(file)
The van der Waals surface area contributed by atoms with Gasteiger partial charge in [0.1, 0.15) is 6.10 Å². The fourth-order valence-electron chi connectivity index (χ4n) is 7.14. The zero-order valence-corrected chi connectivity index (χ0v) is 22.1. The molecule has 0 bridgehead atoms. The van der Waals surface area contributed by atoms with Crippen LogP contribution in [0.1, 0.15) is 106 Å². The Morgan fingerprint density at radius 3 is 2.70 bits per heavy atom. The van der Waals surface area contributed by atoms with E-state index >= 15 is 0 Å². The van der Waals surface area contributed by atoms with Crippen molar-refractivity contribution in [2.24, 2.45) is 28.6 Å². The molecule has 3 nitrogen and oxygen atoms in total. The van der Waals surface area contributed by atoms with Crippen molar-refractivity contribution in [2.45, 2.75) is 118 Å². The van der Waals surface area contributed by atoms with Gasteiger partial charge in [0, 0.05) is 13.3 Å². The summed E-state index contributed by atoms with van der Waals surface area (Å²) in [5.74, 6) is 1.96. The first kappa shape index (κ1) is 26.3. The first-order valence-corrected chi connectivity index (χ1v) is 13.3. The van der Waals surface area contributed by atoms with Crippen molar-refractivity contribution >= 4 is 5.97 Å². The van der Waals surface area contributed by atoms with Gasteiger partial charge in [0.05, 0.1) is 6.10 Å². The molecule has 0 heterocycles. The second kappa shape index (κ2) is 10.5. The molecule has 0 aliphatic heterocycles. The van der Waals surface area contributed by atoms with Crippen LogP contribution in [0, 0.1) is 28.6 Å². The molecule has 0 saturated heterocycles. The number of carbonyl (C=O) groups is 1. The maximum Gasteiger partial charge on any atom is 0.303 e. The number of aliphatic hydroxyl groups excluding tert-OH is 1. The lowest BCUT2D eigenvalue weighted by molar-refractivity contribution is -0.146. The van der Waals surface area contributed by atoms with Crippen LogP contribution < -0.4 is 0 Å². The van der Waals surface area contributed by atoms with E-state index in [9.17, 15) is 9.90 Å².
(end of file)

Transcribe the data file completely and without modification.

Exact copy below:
The van der Waals surface area contributed by atoms with Gasteiger partial charge in [0.1, 0.15) is 6.10 Å². The fourth-order valence-electron chi connectivity index (χ4n) is 7.14. The zero-order valence-corrected chi connectivity index (χ0v) is 22.1. The molecule has 0 bridgehead atoms. The van der Waals surface area contributed by atoms with Crippen LogP contribution in [0.1, 0.15) is 106 Å². The Morgan fingerprint density at radius 3 is 2.70 bits per heavy atom. The van der Waals surface area contributed by atoms with E-state index >= 15 is 0 Å². The van der Waals surface area contributed by atoms with Crippen molar-refractivity contribution in [2.24, 2.45) is 28.6 Å². The molecule has 3 nitrogen and oxygen atoms in total. The van der Waals surface area contributed by atoms with Crippen molar-refractivity contribution in [2.45, 2.75) is 118 Å². The van der Waals surface area contributed by atoms with Gasteiger partial charge in [0, 0.05) is 13.3 Å². The summed E-state index contributed by atoms with van der Waals surface area (Å²) in [5.74, 6) is 1.96. The first kappa shape index (κ1) is 26.3. The first-order valence-corrected chi connectivity index (χ1v) is 13.3. The van der Waals surface area contributed by atoms with Crippen molar-refractivity contribution >= 4 is 5.97 Å². The van der Waals surface area contributed by atoms with Gasteiger partial charge in [0.05, 0.1) is 6.10 Å². The molecule has 0 heterocycles. The second kappa shape index (κ2) is 10.5. The molecule has 0 aliphatic heterocycles. The van der Waals surface area contributed by atoms with Crippen LogP contribution in [0, 0.1) is 28.6 Å². The molecule has 0 saturated heterocycles. The number of carbonyl (C=O) groups is 1. The maximum Gasteiger partial charge on any atom is 0.303 e. The number of aliphatic hydroxyl groups excluding tert-OH is 1. The lowest BCUT2D eigenvalue weighted by molar-refractivity contribution is -0.146. The van der Waals surface area contributed by atoms with Crippen LogP contribution < -0.4 is 0 Å². The van der Waals surface area contributed by atoms with E-state index in [9.17, 15) is 9.90 Å².